Pop-up Clydeside venue set to open in October on the Broomielaw

The new venue on the banks of the River Clyde will be open to 10pm seven days a week with food and drink being served
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A pop-up food and drink venue along the River Clyde is set to open in October after securing permission to sell alcohol.

Plans for the project, which will see shipping containers temporarily installed on a car park next to the Grosvenor Casino, were approved by council officials in June. The developers, Northfront LLP, previously received approval from the city’s Licensing Board in August last year, but returned with an updated proposal for the Broomielaw venue. Board members granted occasional licences for the site and heard how the firm is aiming to open from the “first week of October”.

Licensing lawyer Stephen McGowan, representing the applicants, said: “The reason why we have not been able to activate the site is because the investors took the view that they wanted the planning permission granted. As the project has developed, we have been required to change the layout. The reason why the layout has changed is because on reflection, the project developers have considered that the coverage from the elements wasn’t sufficient.”

He revealed “three large tipis” will be used to provide “more significant coverage from the Glasgow weather”. The developers have taken advice from the Coastguard and Glasgow Humane Society before proceeding with the project. An application for a provisional premises licence will be lodged by the company now that planning permission is in place, so they don’t need to rely on occasional licences.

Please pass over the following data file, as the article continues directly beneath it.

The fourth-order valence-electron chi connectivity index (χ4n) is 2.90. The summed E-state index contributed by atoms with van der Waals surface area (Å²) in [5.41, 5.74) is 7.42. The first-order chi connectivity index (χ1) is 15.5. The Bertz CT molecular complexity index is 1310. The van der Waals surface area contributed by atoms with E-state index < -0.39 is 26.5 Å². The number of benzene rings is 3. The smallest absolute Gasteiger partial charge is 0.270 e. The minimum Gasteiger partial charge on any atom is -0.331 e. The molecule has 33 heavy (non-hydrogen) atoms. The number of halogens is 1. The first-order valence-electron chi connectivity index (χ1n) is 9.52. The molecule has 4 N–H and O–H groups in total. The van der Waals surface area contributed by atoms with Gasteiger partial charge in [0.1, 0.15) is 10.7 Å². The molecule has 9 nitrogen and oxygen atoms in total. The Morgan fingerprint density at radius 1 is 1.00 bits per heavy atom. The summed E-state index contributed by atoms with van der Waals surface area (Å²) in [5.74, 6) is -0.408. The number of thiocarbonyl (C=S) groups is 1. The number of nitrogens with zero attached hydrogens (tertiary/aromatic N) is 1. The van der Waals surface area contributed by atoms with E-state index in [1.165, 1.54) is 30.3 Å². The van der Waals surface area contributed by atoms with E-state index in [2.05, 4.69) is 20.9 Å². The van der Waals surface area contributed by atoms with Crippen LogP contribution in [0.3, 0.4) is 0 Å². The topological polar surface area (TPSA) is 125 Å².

Planning officials agreed the containers could remain in place for two years before the area would need to be returned to its “pre-development condition or an upgraded condition” approved by the council. The project has been described as an “outdoor artisan food and beverage area” which would be accessed by pedestrians via the Clyde Walkway. Permission was granted for the venue to open from 11am to 10pm seven days a week, but no amplified music will be allowed on the premises.

When Northfront initially appeared at a Glasgow Licensing Board meeting last year, the firm revealed plans for a permanent “two-storey riverfront development focusing on artisan food and beverage outlets with complementary retail”. It said the temporary space was planned while the long-term proposal was developed. A representative for the firm said it would “bring some vibrancy to the riverside”, building “the brand and the presence” before the “more significant offer for a permanently established riverside hospitality space” progressed.